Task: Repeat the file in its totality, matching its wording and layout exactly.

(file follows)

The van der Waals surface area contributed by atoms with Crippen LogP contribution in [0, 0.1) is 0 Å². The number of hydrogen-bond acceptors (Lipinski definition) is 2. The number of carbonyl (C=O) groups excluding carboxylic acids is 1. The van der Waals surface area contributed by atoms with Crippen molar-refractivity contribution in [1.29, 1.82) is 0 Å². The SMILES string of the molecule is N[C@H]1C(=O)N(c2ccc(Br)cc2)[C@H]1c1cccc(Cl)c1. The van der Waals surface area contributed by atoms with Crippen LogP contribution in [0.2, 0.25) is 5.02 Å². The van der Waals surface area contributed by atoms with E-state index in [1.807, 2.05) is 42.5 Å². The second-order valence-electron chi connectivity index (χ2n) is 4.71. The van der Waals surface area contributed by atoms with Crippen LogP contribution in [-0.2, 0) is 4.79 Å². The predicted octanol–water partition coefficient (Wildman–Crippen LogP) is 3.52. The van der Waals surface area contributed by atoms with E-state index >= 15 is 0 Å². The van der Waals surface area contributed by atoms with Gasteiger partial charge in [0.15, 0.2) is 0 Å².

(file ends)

The van der Waals surface area contributed by atoms with Crippen LogP contribution in [0, 0.1) is 0 Å². The number of hydrogen-bond acceptors (Lipinski definition) is 2. The number of carbonyl (C=O) groups excluding carboxylic acids is 1. The van der Waals surface area contributed by atoms with Crippen molar-refractivity contribution in [1.29, 1.82) is 0 Å². The SMILES string of the molecule is N[C@H]1C(=O)N(c2ccc(Br)cc2)[C@H]1c1cccc(Cl)c1. The van der Waals surface area contributed by atoms with Crippen LogP contribution in [0.2, 0.25) is 5.02 Å². The van der Waals surface area contributed by atoms with E-state index in [1.807, 2.05) is 42.5 Å². The second-order valence-electron chi connectivity index (χ2n) is 4.71. The van der Waals surface area contributed by atoms with Crippen LogP contribution in [-0.2, 0) is 4.79 Å². The predicted octanol–water partition coefficient (Wildman–Crippen LogP) is 3.52. The van der Waals surface area contributed by atoms with E-state index >= 15 is 0 Å². The van der Waals surface area contributed by atoms with Gasteiger partial charge in [0.15, 0.2) is 0 Å².